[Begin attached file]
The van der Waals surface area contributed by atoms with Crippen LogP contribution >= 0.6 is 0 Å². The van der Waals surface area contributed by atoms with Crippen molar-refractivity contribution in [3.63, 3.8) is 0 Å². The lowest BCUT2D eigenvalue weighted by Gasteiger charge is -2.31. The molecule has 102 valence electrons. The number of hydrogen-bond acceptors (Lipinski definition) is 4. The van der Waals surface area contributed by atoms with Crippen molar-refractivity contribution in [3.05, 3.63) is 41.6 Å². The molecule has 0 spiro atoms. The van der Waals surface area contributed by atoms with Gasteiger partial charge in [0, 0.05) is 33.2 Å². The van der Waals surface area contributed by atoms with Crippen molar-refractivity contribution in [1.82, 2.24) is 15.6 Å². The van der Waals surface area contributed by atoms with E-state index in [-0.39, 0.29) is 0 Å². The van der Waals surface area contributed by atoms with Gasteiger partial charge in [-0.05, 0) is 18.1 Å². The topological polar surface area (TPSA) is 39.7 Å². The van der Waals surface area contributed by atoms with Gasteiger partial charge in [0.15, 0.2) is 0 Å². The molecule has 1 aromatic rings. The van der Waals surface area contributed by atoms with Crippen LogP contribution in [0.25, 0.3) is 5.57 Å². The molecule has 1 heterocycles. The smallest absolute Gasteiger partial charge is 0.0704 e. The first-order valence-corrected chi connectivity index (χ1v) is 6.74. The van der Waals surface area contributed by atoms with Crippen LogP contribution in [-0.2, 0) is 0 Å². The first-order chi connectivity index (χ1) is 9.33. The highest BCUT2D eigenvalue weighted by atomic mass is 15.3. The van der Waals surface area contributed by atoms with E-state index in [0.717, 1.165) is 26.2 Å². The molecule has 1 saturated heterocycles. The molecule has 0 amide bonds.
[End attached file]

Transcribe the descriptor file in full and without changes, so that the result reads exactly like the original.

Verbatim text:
The van der Waals surface area contributed by atoms with Crippen LogP contribution >= 0.6 is 0 Å². The van der Waals surface area contributed by atoms with Crippen molar-refractivity contribution in [3.63, 3.8) is 0 Å². The lowest BCUT2D eigenvalue weighted by Gasteiger charge is -2.31. The molecule has 102 valence electrons. The number of hydrogen-bond acceptors (Lipinski definition) is 4. The van der Waals surface area contributed by atoms with Crippen molar-refractivity contribution in [3.05, 3.63) is 41.6 Å². The molecule has 0 spiro atoms. The van der Waals surface area contributed by atoms with Gasteiger partial charge in [0, 0.05) is 33.2 Å². The van der Waals surface area contributed by atoms with Crippen molar-refractivity contribution in [1.82, 2.24) is 15.6 Å². The van der Waals surface area contributed by atoms with E-state index in [-0.39, 0.29) is 0 Å². The van der Waals surface area contributed by atoms with Gasteiger partial charge in [-0.05, 0) is 18.1 Å². The topological polar surface area (TPSA) is 39.7 Å². The van der Waals surface area contributed by atoms with Gasteiger partial charge in [0.15, 0.2) is 0 Å². The molecule has 1 aromatic rings. The van der Waals surface area contributed by atoms with Crippen LogP contribution in [0.25, 0.3) is 5.57 Å². The molecule has 1 heterocycles. The smallest absolute Gasteiger partial charge is 0.0704 e. The first-order valence-corrected chi connectivity index (χ1v) is 6.74. The van der Waals surface area contributed by atoms with Crippen LogP contribution in [-0.2, 0) is 0 Å². The first-order chi connectivity index (χ1) is 9.33. The highest BCUT2D eigenvalue weighted by atomic mass is 15.3. The van der Waals surface area contributed by atoms with E-state index in [0.717, 1.165) is 26.2 Å². The molecule has 1 saturated heterocycles. The molecule has 0 amide bonds.